HONG KONG (Reuters) - Foreign takeover bids by little-known Chinese companies, from real estate firms to a vacuum cleaner maker, are driving a surge in the due diligence industry as their targets and even rival suitors seek to answer the question, “Who are these guys?”
Facing a slowing economy at home, Chinese businesses are hunting for non-yuan assets abroad despite little foreign buyout experience. Chinese outbound M&A activity has more than doubled in two years, hitting a record $120 billion in total deal value so far in 2016, according to Thomson Reuters data.
Presented with offers from unfamiliar Chinese firms, sellers are kicking the tyres thoroughly to check on credibility and financing. Closer inspection may or may not be reassuring.
“There are question marks around some of the Chinese names,” said Bill Sims, managing director at Stroz Friedberg (Asia) Ltd, a global risk and investigations firm.
“There is an issue of compliance. People want to know, where is all this money coming from? How is it being sourced? Are they going to pull out of the deals last minute?”
When global private equity firm KKR & Co (KKR.N) put high-end German coffee machine maker WMF on the sale block in January, four Chinese bidders emerged, including vacuum cleaner maker KingClean Electric Co Ltd (603355.SS).
New to the global M&A scene, KingClean bid about 1.67 billion euros ($1.9 billion) for WMF and only narrowly lost out to France’s Groupe SEB (SEBF.PA), a person with direct knowledge of the sale process told Reuters. The Chinese company’s bid package was solid and well-financed, the person added.
KingClean did not respond to a Reuters request for comment.
Another “left field buyer” was real estate firm Thaihot Group (000732.SZ), which beat out nearly two dozen bidders, including global and Asian firms, to buy the insurance unit of Dah Sing Financial Holdings (0440.HK), in Hong Kong’s most expensive insurance M&A deal..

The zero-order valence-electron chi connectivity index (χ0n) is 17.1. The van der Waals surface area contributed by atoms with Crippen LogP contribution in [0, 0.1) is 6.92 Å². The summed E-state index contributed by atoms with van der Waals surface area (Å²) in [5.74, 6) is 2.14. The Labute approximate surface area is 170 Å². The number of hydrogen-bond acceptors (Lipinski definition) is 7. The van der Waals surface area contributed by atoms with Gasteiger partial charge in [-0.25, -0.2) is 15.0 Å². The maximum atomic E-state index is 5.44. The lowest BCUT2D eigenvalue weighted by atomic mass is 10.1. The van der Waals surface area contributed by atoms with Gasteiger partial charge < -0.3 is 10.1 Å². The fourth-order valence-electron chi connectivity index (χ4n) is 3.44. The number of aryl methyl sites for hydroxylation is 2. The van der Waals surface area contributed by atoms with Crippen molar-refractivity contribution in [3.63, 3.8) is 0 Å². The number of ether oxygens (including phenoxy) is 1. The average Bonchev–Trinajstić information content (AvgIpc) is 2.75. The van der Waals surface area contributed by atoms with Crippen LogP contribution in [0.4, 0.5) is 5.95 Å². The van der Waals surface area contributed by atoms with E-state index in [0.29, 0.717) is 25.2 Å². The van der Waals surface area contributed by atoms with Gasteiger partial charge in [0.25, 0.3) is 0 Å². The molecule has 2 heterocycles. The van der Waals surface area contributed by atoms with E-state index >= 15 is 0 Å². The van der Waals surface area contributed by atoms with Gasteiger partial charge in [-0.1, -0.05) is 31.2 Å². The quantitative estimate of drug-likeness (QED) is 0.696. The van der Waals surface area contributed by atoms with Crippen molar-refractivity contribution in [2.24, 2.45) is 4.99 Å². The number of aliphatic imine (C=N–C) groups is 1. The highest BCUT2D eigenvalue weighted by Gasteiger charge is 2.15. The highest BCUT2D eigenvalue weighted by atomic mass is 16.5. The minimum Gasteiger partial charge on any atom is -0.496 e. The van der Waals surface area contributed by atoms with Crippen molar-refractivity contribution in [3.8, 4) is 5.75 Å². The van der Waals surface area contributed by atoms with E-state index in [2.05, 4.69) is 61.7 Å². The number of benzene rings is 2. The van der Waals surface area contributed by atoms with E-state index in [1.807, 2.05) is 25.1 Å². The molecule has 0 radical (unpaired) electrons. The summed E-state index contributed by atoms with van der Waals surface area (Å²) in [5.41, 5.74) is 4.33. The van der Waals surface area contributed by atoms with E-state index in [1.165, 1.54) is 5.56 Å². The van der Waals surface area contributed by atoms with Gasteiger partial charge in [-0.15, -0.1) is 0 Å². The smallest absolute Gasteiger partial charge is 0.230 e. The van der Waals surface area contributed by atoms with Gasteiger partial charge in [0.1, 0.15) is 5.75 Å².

Thaihot paid 7 times price-to-book value to buy the business, while Chinese insurers on average trade at about 1.3 times, according to Thomson Reuters data.
The growing influence of Chinese and other Asian bidders is also visible in their increasing share of the global M&A market.
In the first half of 2016, announced M&A deals involving Asia-Pacific companies fell 17.7 percent from the same period a year earlier to $552.9 billion. But Asia’s share of the global tally stood at 36 percent, well up from 22 percent in 2011, according to preliminary data from Thomson Reuters.
In early February, Chinese property developer Yinyi Real Estate Group (000981.SZ) bought Belgian auto transmission maker Punch Power for an undisclosed amount, beating a Chinese auto parts maker, despite Yinyi’s limited auto parts experience.
“The due diligence industry has seen a boom in business in recent years as new and unknown bidders emerge out of China,” said Andrew Vaughan Winterbottom, a Hong Kong-based associate at global risk consultancy, The Risk Advisory Group.
“Our clients are interested in identifying a bidder’s source of funds, understanding whether they have links to the government, or are affiliated with larger state-run firms that have been investigated by Chinese anti-corruption authorities.”
That sense of caution was underscored in late March when China’s Anbang Insurance Group Co. [ANBANG.UL] and partners abruptly dropped a $14-billion offer for Starwood Hotels & Resorts Worldwide Inc. HOT.N
“Given that we are seeing more untested buyers asserting themselves in the global M&A landscape, it is becoming more of a ‘seller beware’ environment,” said Mayooran Elalingam, Deutsche Bank head of Asia Pacific M&A.
Seller skittishness could slow the pace of Chinese outbound M&A growth. China International Capital Corp (3908.HK), the country’s biggest investment bank, last month projected outbound deals to hit $150 billion this year.
“So there is some hesitancy and you may see a slowdown in the near term. But overall the trend is positive and the Chinese are making a big push and eventually the sellers will get more comfortable to the Chinese way,” Sims added.
One head of M&A at a Wall Street bank said, “You don’t want to underestimate the power of a new buyer just because haven’t heard that name before.”
Reporting by Denny Thomas; Editing by Kevin Drawbaugh